1. East Pagoda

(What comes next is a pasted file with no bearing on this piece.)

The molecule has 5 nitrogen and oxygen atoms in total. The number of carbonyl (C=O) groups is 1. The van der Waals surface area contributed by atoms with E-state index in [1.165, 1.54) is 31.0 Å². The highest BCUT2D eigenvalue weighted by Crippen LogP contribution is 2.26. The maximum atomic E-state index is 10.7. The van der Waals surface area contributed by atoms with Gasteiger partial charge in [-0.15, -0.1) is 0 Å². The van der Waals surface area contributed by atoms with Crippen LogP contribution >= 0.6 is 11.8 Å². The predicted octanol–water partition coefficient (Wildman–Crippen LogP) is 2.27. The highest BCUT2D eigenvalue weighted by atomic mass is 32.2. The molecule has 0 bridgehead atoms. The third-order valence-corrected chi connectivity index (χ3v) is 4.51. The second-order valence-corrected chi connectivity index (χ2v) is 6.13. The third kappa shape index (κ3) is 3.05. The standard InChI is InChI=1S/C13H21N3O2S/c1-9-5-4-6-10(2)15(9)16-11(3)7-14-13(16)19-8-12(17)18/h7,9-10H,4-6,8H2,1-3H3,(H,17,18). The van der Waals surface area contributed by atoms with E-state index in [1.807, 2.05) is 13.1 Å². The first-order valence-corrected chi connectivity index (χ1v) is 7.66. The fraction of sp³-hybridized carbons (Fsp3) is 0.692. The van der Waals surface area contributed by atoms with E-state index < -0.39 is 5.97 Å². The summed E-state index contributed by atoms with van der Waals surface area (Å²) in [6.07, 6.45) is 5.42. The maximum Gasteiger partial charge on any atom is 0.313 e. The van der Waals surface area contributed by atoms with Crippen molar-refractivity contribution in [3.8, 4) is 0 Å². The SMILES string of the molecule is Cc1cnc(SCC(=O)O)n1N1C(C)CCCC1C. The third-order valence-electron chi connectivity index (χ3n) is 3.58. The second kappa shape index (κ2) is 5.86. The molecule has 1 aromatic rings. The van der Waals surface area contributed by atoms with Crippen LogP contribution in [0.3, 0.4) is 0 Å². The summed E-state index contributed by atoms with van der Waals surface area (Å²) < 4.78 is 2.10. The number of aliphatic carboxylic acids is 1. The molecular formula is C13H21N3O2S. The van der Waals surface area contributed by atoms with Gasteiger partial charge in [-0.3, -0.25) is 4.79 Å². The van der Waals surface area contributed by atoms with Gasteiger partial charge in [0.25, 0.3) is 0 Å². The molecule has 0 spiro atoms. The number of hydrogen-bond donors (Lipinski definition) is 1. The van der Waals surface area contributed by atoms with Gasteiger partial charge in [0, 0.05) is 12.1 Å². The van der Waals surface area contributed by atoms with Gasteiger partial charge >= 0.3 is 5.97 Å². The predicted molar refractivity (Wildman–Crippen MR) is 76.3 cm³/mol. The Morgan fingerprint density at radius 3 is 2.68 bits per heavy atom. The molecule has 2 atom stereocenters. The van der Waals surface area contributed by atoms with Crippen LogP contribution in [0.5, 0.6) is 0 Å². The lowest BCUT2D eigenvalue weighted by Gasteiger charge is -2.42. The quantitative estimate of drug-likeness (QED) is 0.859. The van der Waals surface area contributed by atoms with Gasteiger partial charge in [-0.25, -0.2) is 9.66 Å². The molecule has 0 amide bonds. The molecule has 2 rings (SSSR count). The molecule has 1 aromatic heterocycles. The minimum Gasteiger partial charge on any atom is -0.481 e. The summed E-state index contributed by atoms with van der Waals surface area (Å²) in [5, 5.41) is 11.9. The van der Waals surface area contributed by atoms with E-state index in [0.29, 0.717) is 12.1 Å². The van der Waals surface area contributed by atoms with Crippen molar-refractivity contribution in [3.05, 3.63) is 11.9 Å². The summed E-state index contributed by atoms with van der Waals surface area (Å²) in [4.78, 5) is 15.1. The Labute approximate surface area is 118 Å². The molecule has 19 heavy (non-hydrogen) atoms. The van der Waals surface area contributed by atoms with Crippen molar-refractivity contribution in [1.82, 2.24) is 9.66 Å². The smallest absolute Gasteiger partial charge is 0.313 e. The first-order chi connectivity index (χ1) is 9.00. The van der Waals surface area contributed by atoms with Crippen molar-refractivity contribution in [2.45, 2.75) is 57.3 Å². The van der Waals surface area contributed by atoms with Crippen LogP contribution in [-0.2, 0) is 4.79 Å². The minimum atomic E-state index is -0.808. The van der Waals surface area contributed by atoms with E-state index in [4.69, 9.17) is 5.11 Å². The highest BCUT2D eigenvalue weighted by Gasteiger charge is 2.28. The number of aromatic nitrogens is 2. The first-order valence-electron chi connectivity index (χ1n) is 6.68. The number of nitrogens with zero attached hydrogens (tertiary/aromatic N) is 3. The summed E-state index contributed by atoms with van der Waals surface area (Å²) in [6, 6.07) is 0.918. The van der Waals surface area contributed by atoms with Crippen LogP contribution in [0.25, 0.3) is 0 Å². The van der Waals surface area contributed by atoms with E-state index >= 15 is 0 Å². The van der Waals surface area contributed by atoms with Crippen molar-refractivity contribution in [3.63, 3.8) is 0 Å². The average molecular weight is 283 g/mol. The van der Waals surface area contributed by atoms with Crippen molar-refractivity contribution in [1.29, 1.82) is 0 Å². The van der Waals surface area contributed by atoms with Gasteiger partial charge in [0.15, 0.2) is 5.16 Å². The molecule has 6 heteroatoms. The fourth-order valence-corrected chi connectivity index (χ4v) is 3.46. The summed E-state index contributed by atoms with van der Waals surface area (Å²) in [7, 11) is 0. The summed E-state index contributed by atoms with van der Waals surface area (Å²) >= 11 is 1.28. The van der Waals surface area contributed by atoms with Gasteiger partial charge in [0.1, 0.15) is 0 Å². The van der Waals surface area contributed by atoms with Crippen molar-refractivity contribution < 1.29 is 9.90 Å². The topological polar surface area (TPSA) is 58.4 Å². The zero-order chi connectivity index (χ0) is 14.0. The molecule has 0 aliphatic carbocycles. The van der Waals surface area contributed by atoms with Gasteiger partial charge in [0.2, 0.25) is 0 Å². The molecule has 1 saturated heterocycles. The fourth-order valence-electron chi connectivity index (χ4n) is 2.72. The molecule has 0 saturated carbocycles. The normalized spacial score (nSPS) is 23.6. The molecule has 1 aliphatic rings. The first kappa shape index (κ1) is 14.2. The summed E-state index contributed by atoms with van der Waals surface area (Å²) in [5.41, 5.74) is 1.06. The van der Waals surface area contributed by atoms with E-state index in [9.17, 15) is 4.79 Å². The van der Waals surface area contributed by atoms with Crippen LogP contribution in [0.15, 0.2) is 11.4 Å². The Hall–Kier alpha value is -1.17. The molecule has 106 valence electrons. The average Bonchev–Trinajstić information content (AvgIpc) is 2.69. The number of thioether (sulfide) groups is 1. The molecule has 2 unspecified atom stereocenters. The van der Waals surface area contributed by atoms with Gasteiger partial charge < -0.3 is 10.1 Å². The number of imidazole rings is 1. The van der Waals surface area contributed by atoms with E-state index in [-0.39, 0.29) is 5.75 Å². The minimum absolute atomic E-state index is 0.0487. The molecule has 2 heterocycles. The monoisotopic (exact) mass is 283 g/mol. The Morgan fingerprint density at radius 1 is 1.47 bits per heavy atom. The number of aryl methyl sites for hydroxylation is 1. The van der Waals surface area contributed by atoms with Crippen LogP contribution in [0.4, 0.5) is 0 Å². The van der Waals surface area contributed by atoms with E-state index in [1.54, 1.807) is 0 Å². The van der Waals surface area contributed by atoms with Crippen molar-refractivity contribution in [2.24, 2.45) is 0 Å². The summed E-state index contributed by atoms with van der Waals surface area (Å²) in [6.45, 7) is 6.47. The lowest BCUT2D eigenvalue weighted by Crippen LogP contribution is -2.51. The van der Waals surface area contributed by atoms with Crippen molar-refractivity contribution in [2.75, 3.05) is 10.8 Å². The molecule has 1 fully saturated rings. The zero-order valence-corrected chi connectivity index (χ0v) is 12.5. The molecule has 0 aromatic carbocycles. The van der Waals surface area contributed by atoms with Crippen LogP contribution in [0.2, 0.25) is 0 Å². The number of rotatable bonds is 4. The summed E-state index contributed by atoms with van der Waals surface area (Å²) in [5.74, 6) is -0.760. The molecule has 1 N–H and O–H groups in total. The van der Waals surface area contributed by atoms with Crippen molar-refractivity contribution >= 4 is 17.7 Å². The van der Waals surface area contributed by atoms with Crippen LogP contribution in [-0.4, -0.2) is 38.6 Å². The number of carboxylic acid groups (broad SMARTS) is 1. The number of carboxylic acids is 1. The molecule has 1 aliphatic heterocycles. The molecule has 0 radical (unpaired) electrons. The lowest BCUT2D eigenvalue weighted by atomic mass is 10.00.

The multi-tiered building before you is Yakushiji’s East Pagoda (Toto). Yakushiji is one of the seven great temples of Nara and head temple of the Hosso school, Japan’s oldest Buddhist order. The pagoda is 33.6 meters high and is the only wooden structure to have survived fires and other disasters at the temple since it was first built over 1,300 years ago. One of several National Treasures at the temple, the East Pagoda is a three-story structure, but appears to have six roofs due to an architectural technique that would have been cutting edge at the time of construction. The top roof and every second tier below are true roofs, while the others are “pent,” or “skirt” roofs. A central pillar supports the structure of the true roofs, but the “skirt” tiers are largely decorative, helping to disguise structural elements while protecting them from the elements. The unique interweaving of different-sized roofs provides an inspiring and grand rhythmical balance. Ernest Fenollosa (1853–1908), the American historian of Japanese art and Tokyo Imperial University professor who saw the East Pagoda when he was involved in conducting the first inventory of Japan’s Important Cultural Properties, is credited with describing it as “frozen music.” The pagoda’s finial incorporates a Water Flame bronze object, that depicts celestial figures dancing and playing flutes on bronze openwork and serves as a charm protecting the pagoda from fire.